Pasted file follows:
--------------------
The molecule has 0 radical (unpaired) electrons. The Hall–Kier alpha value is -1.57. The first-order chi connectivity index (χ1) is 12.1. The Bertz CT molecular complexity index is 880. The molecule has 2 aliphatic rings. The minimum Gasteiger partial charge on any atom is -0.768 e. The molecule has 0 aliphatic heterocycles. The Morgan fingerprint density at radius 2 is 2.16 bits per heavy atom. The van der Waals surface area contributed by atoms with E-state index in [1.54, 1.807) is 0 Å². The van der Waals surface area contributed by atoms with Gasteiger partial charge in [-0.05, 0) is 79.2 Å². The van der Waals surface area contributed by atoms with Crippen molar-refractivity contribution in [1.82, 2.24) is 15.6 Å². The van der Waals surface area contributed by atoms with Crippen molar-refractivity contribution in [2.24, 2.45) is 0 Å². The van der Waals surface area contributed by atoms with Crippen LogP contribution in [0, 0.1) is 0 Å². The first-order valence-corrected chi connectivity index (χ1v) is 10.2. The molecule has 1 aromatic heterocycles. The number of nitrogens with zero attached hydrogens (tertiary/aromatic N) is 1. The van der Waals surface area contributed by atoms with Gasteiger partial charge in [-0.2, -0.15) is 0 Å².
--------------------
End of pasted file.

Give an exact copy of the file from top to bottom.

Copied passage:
The molecule has 0 radical (unpaired) electrons. The Hall–Kier alpha value is -1.57. The first-order chi connectivity index (χ1) is 12.1. The Bertz CT molecular complexity index is 880. The molecule has 2 aliphatic rings. The minimum Gasteiger partial charge on any atom is -0.768 e. The molecule has 0 aliphatic heterocycles. The Morgan fingerprint density at radius 2 is 2.16 bits per heavy atom. The van der Waals surface area contributed by atoms with E-state index in [1.54, 1.807) is 0 Å². The van der Waals surface area contributed by atoms with Gasteiger partial charge in [-0.05, 0) is 79.2 Å². The van der Waals surface area contributed by atoms with Crippen molar-refractivity contribution in [1.82, 2.24) is 15.6 Å². The van der Waals surface area contributed by atoms with Crippen molar-refractivity contribution in [2.24, 2.45) is 0 Å². The van der Waals surface area contributed by atoms with Crippen LogP contribution in [0, 0.1) is 0 Å². The first-order valence-corrected chi connectivity index (χ1v) is 10.2. The molecule has 1 aromatic heterocycles. The number of nitrogens with zero attached hydrogens (tertiary/aromatic N) is 1. The van der Waals surface area contributed by atoms with Gasteiger partial charge in [-0.2, -0.15) is 0 Å².